It may sound like a foreign concept to some, but mobile devices – and the content on those mobile devices, such as apps – are consumed by… consumers. When it comes to content delivery on said devices, everything is well and good — until it is not; at that point, customers need some sort of assistance to resolve the issue(s) they are having otherwise they feel shafted by the company or companies they are dealing with. Because of Google’s lack of direct interaction with customers (i.e. they don’t do very much direct selling to regular consumers, most of their sales are business to business and revolve around their advertising platform), Google has never had a very good customer support apparatus. For example, if you have issues with purchases on Android Market – the main (only) medium of content delivery by Google on Android devices –
there really isn’t a phone number you can call to talk to a Google customer rep to get help. Your choices are either try to contact the developer of the content (apps, movies, books, etc.) you purchased (or downloaded for free — free stuff needs support too, ya’ know), troll some online forums (Google’s customer service is typically levied through online forums) to try to get some answers, or just suck it up. This method of dealing with customers may work initially, but as a platform or service grows, the number of issues customers have tend to grow; and lack of proper attention given to these issues can cause major problems. This is why I (semi-humbly) predict Amazon will dominate content delivery on mobile devices (smartphones and tablets) in the near future.
Update: Okay so it appears Google does provide customer service for Android Market via phone and e-mail. However, that service apparently isn’t very good. Thanks Tejas for the heads up!
^ Image credit: 23am 
Those of you that follow the mobile tech world know Amazon has made a push into content delivery by introducing Amazon Appstore for Android and, most recently, announcing their own tablet, the Kindle Fire. For Amazon Appstore many have questioned Amazon’s move because obviously it is hard for a third-party app store to successfully (read: profitably) compete with the built-in, natively supported Android Market; for the Kindle Fire some critics weren’t happy with Amazon’s high-risk business strategy of making little to no profit (some even say a loss) on the initial sale of the Kindle Fire and depending on revenue from future content purchases on the Fire to make money. However, I say Amazon will be successful in both these endeavors (and, as a result, will probably launch their own phone and a larger tablet too) because of one big reason: Superior customer service.
Anyone that has used Amazon – either purchasing directly from Amazon, their Marketplace, or other Amazon services – knows the purchases are backed by top quality customer service. Have any issues? Pick up the phone and call Amazon; or e-mail them; or chat with them live. As I am sure many can attest to, Amazon-related issues are often solved in a satisfactory manner in a satisfactory amount of time. This type of customer service is what is currently missing in Android Market (I don’t know about Apple App Store since I have never used it, but I do know Apple has great customer service for their devices… if you purchase an Apple Care warranty); and if Amazon is able to extend this excellent customer service to back their content delivery on mobile platforms, they are sure to be a dominant competitor.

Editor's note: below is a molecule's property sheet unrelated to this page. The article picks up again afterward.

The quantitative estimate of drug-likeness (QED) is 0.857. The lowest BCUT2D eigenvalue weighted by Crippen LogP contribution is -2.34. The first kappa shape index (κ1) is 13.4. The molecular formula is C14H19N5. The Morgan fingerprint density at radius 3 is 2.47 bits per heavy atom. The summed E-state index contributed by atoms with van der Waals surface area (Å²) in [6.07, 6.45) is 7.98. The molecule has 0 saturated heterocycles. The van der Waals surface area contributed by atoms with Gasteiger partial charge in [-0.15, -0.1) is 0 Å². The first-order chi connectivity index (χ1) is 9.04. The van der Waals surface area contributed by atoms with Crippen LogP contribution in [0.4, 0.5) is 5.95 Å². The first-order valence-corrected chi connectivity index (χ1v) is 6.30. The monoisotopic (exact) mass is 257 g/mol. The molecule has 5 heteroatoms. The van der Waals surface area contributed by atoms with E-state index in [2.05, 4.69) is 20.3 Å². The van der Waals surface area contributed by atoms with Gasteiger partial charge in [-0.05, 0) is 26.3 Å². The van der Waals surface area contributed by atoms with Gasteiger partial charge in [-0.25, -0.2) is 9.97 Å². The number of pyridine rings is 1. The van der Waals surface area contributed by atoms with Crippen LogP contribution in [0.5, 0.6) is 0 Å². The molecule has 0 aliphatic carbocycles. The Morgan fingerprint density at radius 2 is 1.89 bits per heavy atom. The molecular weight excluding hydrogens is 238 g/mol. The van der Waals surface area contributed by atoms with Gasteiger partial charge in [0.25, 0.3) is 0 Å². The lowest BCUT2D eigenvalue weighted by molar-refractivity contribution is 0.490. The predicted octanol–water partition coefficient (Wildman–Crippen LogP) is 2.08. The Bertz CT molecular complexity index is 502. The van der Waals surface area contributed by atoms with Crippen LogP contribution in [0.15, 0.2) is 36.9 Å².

I say “if” because Amazon’s venture into content delivery on mobile platforms is fairly new so only time will tell if their pro-customer strategy is implemented in this department of their business or not. However, from my experience so far, it looks like it is. For example, today I got an e-mail from Amazon telling me a paid app which I own is no longer being offered on Amazon Appstore; so Amazon is providing a way for their customers who own this app to still be able to use it without paying another dime:
Of course credit must be given where it is due: The developer of the app in question (probably) played a large role in providing people with access to the app even after it has been discounted; so Amazon can’t fully take the glory especially considering for this specific example the same service is being offered by the developer of the app for people who bought the app via Android Market. However, regardless of which party is the impetus behind this, it is Amazon that e-mailed me about this; it is Amazon that is providing me directions on how to do go about accessing the app even after discontinuation. I highly doubt Google would have done the same if I bought the app from Android Market (the developer of the app may or may not have, I don’t know). In my book, it is Amazon’s customer service that earns kudos for informing me about this development, especially considering the fact that I didn’t even pay for the app in question — I got it for free from Amazon’s Free App of the Day . This may be naive logic, but the age old idea of “if they do this for me for something I don’t even pay for, I wonder what lengths they will go for me when I give them my money” applies here.
Recently I read an editorial on CNN that claimed Jeff Bezos (the founder and CEO of Amazon) is the next Steve Jobs. To make a similar comparison, if Amazon is able to provide mobile content backed with excellent customer support and high level of service, five years down the road it may be legions of Amazon fanboys armed with Kindle phones and tablets that troll the Internet.